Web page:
Electronic Commerce 2002: A Managerial Perspective / Edition 2

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This easy-to-read book describes what electronic commerce is: how it is being conducted and managed; and its major opportunities, limitations, issues, and risks. A blend of theory and practical applications integrates an up-to-date handbook structured around the notion that EC applications require certain technological infrastructures and other support mechanisms. Its six-part organization covers: the fundamentals and technology of EC, Internet marketing, business-to-business, other models and applications, system development and security, and implementing EC. For managers and professional people in any functional area of the business world.
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Product Details

  • ISBN-13: 9780130653017
  • Publisher: Prentice Hall
  • Publication date: 11/28/2001
  • Edition description: Older Edition
  • Edition number: 2
  • Pages: 914
  • Product dimensions: 7.84 (w) x 11.04 (h) x 1.60 (d)

Table of Contents

Pt. 1 A Real Revolution 1
Ch. 1 Overview of Electronic Commerce 1
Ch. 2 The Digital Economy 43
Pt. 2 B2C EC-Internet Marketing 83
Ch. 3 Retailing in Electronic Commerce (E-Tailling) 83
Ch. 4 Internet Consumers, E-Service, and Market Research 118
Ch. 5 Advertisement in Electronic Commerce 173
Pt. 3 B2B EC 215
Ch. 6 Company-Centric B2B 215
Ch. 7 E-Marketplace and B2B Exchanges 263
Ch. 8 B2B Support Services 308
Pt. 4 Other EC Models and Applications 351
Ch. 9 Dynamic Pricing: Auctions and More 351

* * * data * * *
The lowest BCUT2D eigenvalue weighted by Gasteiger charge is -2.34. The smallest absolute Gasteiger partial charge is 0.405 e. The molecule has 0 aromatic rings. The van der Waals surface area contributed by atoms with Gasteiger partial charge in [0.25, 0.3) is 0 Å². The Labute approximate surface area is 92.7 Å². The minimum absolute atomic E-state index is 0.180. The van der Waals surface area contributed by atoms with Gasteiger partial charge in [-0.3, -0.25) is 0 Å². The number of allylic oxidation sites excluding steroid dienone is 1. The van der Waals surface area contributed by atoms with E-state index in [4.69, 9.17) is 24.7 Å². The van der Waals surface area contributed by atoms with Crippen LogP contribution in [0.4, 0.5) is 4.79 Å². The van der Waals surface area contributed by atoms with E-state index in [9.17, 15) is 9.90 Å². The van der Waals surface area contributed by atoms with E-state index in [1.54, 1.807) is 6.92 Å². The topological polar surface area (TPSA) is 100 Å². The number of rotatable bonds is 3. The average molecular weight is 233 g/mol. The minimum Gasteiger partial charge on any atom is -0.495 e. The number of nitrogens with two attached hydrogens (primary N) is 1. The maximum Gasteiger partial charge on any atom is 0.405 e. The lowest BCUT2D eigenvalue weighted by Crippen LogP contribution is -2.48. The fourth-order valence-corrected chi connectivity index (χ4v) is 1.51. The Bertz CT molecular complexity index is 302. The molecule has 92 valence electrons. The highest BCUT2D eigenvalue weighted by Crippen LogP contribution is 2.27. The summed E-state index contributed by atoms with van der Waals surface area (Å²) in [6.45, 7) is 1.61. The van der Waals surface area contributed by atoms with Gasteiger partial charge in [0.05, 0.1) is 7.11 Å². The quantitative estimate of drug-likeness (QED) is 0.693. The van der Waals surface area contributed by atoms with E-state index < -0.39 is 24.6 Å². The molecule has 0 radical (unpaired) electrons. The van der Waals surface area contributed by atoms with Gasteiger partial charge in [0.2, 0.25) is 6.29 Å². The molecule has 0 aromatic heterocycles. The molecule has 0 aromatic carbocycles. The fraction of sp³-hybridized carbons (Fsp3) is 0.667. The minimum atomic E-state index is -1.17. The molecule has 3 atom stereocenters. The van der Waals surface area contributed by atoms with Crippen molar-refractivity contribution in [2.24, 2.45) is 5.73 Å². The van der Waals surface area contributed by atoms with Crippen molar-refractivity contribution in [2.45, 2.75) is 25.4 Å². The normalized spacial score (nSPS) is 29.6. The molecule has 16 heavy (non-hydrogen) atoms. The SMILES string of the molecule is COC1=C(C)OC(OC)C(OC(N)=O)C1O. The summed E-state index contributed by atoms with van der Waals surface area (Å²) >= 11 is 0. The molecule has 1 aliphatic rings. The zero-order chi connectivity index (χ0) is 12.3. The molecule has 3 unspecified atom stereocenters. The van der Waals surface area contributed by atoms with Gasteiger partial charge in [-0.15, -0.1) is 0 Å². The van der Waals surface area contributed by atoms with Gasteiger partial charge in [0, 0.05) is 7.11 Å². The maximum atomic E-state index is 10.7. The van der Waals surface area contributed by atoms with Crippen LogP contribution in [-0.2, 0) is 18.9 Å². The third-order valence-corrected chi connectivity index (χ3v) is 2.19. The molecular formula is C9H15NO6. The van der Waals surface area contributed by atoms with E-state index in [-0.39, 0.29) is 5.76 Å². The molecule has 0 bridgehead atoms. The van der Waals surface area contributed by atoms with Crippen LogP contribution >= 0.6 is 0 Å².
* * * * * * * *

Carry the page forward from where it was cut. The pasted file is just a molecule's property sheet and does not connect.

Ch. 10 Service Industries, Online Publishing, and Knowledge Dissemination 391
Ch. 11 Intrabusiness, E-Government and More 435
Pt. 5 Building EC Systems 471
Ch. 12 Building E-Commerce Applications and Infrastructure 471
Ch. 13 E-Commerce Security 539
Ch. 14 Electronic Payment Systems 581
Ch. 15 Order Fulfillment, Logistics, and Supply Chain Management 632
Pt. 6 Implementing EC 673
Ch. 16 EC Strategy and Implementation 673
Ch. 17 The Regulatory Environment of Electronic Commerce 730
Ch. 18 E-Communities, Global EC, and Other EC Issues 785
Ch. 19 Mobile Commerce 823
Glossary 876
Index 891
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As we enter the third millennium, we experience one of the most important changes in our lives—the move to an Internet-based society. Almost everything is changed at home, in school, at work, in the government—even in our leisure activities. Some changes are already here, and they are spreading around the globe. Others are just beginning. One of the most significant changes is in the manner we conduct business, especially in how we manage the marketplaces and commerce.

Electronic commerce (EC) describes the manner in which transactions take place over networks, mostly the Internet. It is the process of electronically buying and selling goods, services, and information. Certain EC applications, such as buying and selling stocks on the Internet, is growing at a rate of several hundred percent every year. EC could have an impact on a significant portion of the world, on businesses, professions, and, of course, on people.